For one thing, most of these PMO talking points are propaganda utilizing grade 4 arithmetic (at best):
Simplistic enough for some, (the group that would buy that line of tripe), but unsubstantiated with any statistical evidence. So, The Jurist engages in a statistical exercise which immediately puts the Harper PMO sputtering to the lie.OAS is funded primarily through taxes on working people and is unsustainable on its current course.
- The number of Canadians over the age of 65 will increase from 4.7 million to 9.3 million over the next 20 years.
- The OAS program was built when Canadians were not living the longer, healthier lives they are today.
- Consequently, the cost of the OAS program will increase from $36B per year in 2010 to $108B per year in 2030.
- Meanwhile, by 2030, the number of taxpayers for every senior will be 2 - down from 4 in 2010.
If we do nothing, OAS will eventually become too expensive and unsustainable.
The Cons' estimated total cost is about $108 billion. But based on Statistics Canada's medium-case demographic estimates, seniors ages 65 and 66 will make up only 11.5% of the total population aged 65 and up as of 2031.And then he takes aim at the real plan. The Harperites promised that, once they've balanced the budget, as long as you have a large enough income, you can increase the amount of money you put into a Tax-Free Savings account from the current $5,000 to $10,000 annually.
So if OAS is relatively evenly applied across the age spectrum, the savings from pushing back the retirement age for Canadians in general will amount to 11.5% of $108 billion - or just over $12 billion per year.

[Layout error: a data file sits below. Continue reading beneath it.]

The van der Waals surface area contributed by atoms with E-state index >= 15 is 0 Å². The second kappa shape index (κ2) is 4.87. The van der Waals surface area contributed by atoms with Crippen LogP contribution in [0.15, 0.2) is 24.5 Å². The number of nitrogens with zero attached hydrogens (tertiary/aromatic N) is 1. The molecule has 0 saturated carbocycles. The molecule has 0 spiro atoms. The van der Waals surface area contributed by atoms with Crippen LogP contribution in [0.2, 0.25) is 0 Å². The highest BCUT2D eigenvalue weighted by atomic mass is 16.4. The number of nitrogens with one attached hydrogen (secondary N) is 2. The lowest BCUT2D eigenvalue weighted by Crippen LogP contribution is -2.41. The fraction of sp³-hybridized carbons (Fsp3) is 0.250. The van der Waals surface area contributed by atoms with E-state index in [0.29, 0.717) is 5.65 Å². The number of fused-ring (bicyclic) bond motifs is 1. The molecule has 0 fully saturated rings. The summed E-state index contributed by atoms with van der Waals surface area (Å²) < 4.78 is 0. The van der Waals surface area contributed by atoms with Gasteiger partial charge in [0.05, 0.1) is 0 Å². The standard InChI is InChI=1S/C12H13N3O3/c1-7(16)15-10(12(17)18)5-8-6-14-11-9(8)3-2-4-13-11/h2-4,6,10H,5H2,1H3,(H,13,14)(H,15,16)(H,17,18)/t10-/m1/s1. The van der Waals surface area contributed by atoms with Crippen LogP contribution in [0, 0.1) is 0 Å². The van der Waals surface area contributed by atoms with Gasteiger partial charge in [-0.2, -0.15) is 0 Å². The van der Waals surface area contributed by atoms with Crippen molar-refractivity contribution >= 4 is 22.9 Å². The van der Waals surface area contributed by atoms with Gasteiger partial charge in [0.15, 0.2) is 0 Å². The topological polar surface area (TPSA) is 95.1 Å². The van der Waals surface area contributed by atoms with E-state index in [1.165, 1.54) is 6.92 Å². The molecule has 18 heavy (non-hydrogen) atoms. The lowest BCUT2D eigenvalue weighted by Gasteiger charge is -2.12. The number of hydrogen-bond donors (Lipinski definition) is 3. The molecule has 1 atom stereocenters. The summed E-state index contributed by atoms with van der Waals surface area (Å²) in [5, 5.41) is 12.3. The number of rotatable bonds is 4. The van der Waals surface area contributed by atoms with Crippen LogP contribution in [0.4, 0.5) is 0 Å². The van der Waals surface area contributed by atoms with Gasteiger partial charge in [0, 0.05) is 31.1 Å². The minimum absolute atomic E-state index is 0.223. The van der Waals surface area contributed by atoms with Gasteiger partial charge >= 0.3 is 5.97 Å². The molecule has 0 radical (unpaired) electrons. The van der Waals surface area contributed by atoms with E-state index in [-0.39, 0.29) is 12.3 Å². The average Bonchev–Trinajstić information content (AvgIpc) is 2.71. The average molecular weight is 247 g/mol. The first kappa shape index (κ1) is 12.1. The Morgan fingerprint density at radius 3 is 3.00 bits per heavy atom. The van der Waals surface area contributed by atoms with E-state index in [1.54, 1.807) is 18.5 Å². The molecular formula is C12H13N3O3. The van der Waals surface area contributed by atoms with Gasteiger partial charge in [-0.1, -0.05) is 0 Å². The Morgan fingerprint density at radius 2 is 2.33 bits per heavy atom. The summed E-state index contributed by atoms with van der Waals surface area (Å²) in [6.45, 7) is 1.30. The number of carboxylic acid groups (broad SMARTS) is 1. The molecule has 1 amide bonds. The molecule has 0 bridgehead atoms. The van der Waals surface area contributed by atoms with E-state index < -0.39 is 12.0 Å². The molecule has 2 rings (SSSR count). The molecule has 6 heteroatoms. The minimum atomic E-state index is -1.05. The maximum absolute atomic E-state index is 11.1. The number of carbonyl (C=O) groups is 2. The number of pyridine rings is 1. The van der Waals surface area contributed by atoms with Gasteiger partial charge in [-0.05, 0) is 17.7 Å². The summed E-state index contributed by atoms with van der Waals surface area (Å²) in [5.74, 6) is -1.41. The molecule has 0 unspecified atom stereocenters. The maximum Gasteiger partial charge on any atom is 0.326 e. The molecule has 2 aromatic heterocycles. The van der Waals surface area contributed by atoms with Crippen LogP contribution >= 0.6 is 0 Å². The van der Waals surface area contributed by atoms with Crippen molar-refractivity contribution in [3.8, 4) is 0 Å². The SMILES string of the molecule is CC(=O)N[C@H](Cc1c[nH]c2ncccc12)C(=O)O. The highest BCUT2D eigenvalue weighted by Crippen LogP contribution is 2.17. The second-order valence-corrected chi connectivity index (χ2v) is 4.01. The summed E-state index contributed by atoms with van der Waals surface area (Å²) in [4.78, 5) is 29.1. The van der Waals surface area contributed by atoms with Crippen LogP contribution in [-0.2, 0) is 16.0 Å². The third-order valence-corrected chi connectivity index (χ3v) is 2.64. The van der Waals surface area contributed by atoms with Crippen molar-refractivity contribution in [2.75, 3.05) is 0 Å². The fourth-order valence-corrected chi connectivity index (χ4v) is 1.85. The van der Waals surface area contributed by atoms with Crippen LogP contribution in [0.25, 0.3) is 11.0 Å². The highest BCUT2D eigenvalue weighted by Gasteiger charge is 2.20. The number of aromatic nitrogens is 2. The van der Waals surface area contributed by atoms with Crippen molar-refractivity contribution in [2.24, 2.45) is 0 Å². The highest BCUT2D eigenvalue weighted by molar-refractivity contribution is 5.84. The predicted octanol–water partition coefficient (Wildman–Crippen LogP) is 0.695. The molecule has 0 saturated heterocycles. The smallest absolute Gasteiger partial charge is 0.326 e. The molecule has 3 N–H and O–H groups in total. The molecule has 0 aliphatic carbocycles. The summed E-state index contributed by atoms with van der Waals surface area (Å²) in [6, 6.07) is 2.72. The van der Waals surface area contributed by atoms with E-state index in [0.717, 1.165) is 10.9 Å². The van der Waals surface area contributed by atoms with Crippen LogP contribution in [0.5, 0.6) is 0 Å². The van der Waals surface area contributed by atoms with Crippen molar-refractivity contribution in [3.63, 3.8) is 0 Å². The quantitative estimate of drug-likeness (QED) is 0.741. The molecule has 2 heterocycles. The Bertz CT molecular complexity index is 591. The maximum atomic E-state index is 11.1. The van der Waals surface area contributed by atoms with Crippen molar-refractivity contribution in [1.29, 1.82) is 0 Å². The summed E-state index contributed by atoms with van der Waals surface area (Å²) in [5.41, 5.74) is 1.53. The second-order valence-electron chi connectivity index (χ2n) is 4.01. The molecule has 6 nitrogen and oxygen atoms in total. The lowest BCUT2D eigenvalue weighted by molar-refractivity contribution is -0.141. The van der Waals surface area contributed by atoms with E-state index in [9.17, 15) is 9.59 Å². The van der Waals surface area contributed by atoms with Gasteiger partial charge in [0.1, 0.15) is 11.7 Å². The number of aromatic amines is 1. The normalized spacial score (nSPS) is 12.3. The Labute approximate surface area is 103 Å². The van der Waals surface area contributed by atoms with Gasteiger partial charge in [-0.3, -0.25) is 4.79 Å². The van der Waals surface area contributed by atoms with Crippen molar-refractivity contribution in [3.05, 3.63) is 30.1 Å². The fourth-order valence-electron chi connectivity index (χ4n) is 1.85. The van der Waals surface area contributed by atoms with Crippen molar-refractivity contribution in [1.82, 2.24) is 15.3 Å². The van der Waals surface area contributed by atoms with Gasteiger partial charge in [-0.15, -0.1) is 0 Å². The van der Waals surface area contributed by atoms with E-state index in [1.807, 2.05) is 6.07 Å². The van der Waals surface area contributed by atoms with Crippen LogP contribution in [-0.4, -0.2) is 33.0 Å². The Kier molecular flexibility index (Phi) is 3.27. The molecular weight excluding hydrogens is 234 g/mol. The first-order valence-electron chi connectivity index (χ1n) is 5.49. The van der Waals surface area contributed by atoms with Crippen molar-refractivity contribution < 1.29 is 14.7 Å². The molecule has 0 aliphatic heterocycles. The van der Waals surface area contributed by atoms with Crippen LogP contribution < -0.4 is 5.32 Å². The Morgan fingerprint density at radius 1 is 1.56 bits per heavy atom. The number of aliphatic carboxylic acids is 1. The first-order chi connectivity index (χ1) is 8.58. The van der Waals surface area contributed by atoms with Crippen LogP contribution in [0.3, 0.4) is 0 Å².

At the same time, the Cons plan to push through general income splitting and increases to tax-free savings accounts. And those plans - targeted squarely at large-single-income households and those wealthy enough to have $10,000 to sock away every single year - will cost...just under $12 billion per year. And unlike the Cons' numbers for OAS, that's without taking into account any growth in the size of the tax base in the meantime.Just so we're clear here, the cost of the Harper frat-boys' plan to allow income splitting in high-earning-single-income households and to double the amount that those with a spare ten-thousand bucks laying around can shelter from interest and investment income taxes is about the same as would be saved by forcing seniors to delay an old age benefit until they reach aged 67.
The question is, how many wage-earning Canadians have an extra $10,000 laying around to toss into a tax-shelter? Not many, I reckon, so it would be a benefit acquired by a smaller percentage of the population than would be surrendering that same amount of needed survival income.
The truth is, a solid majority of Canadians in their peak earning years do not or cannot afford to make annual contributions to the primary retirement savings instrument (RRSP) and only 12% of those in their 40s make the maximum allowable contribution. Of those in their 50s, only 14% make the maximum contribution.
Is the fog coming off the mirror yet? The Harper plan for "prosperity" is to rob seniors of their past tax payments and give it to the wealthiest portion of the population.
And if you're a Harper Conservative, that's as it should be.